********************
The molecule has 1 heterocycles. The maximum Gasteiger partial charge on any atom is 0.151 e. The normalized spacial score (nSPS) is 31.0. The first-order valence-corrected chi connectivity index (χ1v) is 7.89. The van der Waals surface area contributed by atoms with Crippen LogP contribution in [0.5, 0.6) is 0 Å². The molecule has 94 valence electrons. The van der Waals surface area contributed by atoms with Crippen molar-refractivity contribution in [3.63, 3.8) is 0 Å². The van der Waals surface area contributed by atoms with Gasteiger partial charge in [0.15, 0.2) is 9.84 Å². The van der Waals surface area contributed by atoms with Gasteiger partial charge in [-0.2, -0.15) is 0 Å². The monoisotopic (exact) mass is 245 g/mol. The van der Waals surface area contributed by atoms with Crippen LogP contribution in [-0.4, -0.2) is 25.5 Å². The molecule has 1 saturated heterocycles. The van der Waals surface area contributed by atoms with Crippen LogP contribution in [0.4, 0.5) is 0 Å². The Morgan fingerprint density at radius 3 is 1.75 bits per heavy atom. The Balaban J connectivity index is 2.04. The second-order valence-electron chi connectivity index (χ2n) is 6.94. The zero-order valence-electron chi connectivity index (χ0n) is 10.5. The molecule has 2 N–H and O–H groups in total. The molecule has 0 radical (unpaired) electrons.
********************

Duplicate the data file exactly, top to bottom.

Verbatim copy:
The molecule has 1 heterocycles. The maximum Gasteiger partial charge on any atom is 0.151 e. The normalized spacial score (nSPS) is 31.0. The first-order valence-corrected chi connectivity index (χ1v) is 7.89. The van der Waals surface area contributed by atoms with Crippen LogP contribution in [0.5, 0.6) is 0 Å². The molecule has 94 valence electrons. The van der Waals surface area contributed by atoms with Crippen molar-refractivity contribution in [3.63, 3.8) is 0 Å². The van der Waals surface area contributed by atoms with Gasteiger partial charge in [0.15, 0.2) is 9.84 Å². The van der Waals surface area contributed by atoms with Gasteiger partial charge in [-0.2, -0.15) is 0 Å². The monoisotopic (exact) mass is 245 g/mol. The van der Waals surface area contributed by atoms with Crippen LogP contribution in [-0.4, -0.2) is 25.5 Å². The molecule has 1 saturated heterocycles. The van der Waals surface area contributed by atoms with Crippen LogP contribution in [0.4, 0.5) is 0 Å². The Morgan fingerprint density at radius 3 is 1.75 bits per heavy atom. The Balaban J connectivity index is 2.04. The second-order valence-electron chi connectivity index (χ2n) is 6.94. The zero-order valence-electron chi connectivity index (χ0n) is 10.5. The molecule has 2 N–H and O–H groups in total. The molecule has 0 radical (unpaired) electrons.